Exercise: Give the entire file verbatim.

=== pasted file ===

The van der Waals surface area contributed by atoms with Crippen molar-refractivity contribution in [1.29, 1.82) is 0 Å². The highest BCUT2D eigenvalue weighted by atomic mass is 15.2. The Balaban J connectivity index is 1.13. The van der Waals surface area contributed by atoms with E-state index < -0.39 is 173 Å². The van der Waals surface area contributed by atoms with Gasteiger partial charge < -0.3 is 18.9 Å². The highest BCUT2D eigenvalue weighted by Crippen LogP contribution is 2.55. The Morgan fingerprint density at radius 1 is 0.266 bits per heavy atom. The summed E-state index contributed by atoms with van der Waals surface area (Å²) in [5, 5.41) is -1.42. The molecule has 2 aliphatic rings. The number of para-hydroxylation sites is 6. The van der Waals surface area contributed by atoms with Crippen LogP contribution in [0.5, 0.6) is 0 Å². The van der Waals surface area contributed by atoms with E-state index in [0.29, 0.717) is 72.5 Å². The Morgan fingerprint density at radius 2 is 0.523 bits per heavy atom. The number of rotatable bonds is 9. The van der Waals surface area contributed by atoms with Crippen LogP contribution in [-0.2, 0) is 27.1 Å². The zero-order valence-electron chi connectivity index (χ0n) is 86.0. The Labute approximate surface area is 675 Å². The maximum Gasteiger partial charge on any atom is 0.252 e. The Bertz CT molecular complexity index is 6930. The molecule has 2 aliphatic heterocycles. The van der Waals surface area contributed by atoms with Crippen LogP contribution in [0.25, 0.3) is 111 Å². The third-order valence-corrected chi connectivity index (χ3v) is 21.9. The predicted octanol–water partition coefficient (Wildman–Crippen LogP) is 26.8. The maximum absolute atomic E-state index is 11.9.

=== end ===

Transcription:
The van der Waals surface area contributed by atoms with Crippen molar-refractivity contribution in [1.29, 1.82) is 0 Å². The highest BCUT2D eigenvalue weighted by atomic mass is 15.2. The Balaban J connectivity index is 1.13. The van der Waals surface area contributed by atoms with E-state index < -0.39 is 173 Å². The van der Waals surface area contributed by atoms with Gasteiger partial charge < -0.3 is 18.9 Å². The highest BCUT2D eigenvalue weighted by Crippen LogP contribution is 2.55. The Morgan fingerprint density at radius 1 is 0.266 bits per heavy atom. The summed E-state index contributed by atoms with van der Waals surface area (Å²) in [5, 5.41) is -1.42. The molecule has 2 aliphatic rings. The number of para-hydroxylation sites is 6. The van der Waals surface area contributed by atoms with Crippen LogP contribution in [0.5, 0.6) is 0 Å². The van der Waals surface area contributed by atoms with E-state index in [0.29, 0.717) is 72.5 Å². The Morgan fingerprint density at radius 2 is 0.523 bits per heavy atom. The number of rotatable bonds is 9. The van der Waals surface area contributed by atoms with Crippen LogP contribution in [-0.2, 0) is 27.1 Å². The zero-order valence-electron chi connectivity index (χ0n) is 86.0. The Labute approximate surface area is 675 Å². The maximum Gasteiger partial charge on any atom is 0.252 e. The Bertz CT molecular complexity index is 6930. The molecule has 2 aliphatic heterocycles. The van der Waals surface area contributed by atoms with Crippen LogP contribution in [0.25, 0.3) is 111 Å². The third-order valence-corrected chi connectivity index (χ3v) is 21.9. The predicted octanol–water partition coefficient (Wildman–Crippen LogP) is 26.8. The maximum absolute atomic E-state index is 11.9.